So, to add insult to injury our computer died on Wednesday. Officer B very kindly replaced it for me today. He said he was afraid he was going to drive by the house and find me in the window with big note cards, trying to communicate with the outside world. I've got to tell you, after a few days alone in the house I start getting a little weird. Considering I'm pretty odd to begin with . . . well, you can imagine. I think the clencher was when I shared my theory with him that John McCain is a zombie. Anyway, I'm back on-line so things should improve quickly.

I haven't been idle though. I had to do something to keep myself occupied so I dug out my beads and started making earrings. That was okay for awhile but then I started getting cranky fiddling with all those tiny little beads.

I also finally broke down and went to the bookstore and got a new book to read. I'd gone through everything I'd been given, not to mention crossword puzzles and nearly every movie in the house. I've been bored. Can you tell?

Tuesday, July 8, 2008

Character Sketches: A Fly on the Wall

You know how I love a good character. I am a great collector of characters and am always on the look out for a good one. Did I ever land a whopper this morning!

The individual in question was a woman of about 50 years, dressed brightly in a blue gingham over-shirt with coordinating t-shirt and slacks. She wore flip flops and her toe nails were painted a plum color. Her hair was an ash blonde that tended more towards gray and there was a healthy plumpness to her cheeks that spoke of relative wealth and comfort. She looked like any of a hundred other suburban housewives. With her was an elderly woman who she addressed as mother and an elderly gentleman who either genuinely was hard of hearing or feigned it for his own sanity.

The family was already waiting when Officer B and I arrived. Despite our presence, Mrs. Gingham sat in a public waiting room, gossiping viciously about a young female relation – a niece as best I could figure- who was leaving for college.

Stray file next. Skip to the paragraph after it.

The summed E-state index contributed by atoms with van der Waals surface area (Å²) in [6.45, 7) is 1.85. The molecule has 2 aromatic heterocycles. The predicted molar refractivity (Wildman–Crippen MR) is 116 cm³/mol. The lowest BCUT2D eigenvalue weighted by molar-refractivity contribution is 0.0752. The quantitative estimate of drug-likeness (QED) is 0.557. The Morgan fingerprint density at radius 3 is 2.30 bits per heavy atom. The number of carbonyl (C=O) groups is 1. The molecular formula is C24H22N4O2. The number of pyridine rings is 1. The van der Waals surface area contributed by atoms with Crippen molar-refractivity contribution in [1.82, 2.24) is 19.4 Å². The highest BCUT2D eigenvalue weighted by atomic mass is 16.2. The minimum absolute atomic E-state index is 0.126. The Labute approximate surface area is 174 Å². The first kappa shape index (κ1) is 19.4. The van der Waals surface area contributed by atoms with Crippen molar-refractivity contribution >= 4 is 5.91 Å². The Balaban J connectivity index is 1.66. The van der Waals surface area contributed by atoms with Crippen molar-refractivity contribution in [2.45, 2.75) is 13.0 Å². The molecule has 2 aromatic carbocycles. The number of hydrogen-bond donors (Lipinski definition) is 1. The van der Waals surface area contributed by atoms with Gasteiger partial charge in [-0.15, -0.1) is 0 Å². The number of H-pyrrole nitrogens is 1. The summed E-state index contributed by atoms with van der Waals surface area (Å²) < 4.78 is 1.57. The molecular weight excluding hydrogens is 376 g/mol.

“Her mother left. Didn’t I tell you?” Mrs. Gingham made some half-hearted attempt to whisper but she was obviously too excited.

“No, when did this happen?” Mother queried.

“Awhile ago. She went back to Georgia. I think that’s where she was from. Just packed up and went back to Georgia. Her mother had just been everything to her. I guess she got over it. She seems fine now. But her mother was just everything to her. She seems to have gotten over it.”

The husband was a lump of a man who Mrs. Gingham had never liked. “He would just grunt at you. I guess she had just had enough and went back to Georgia.”

Mother chimed in, “I couldn’t leave my children. Well, boys are one thing, but not girls. I couldn’t leave my girls.” (Boys are one thing?! Mothers have less affection for their sons?! Freud would be capering around his office on that one!)

“Anyway,” continues Mrs. Gingham, “She’s going to be living in the dorms. In these suites, more like suites than dorm rooms. They have their own kitchens. I don’t know how she’s affording it but that’s what she says she’s going to do. I guess her daddy is paying for it.”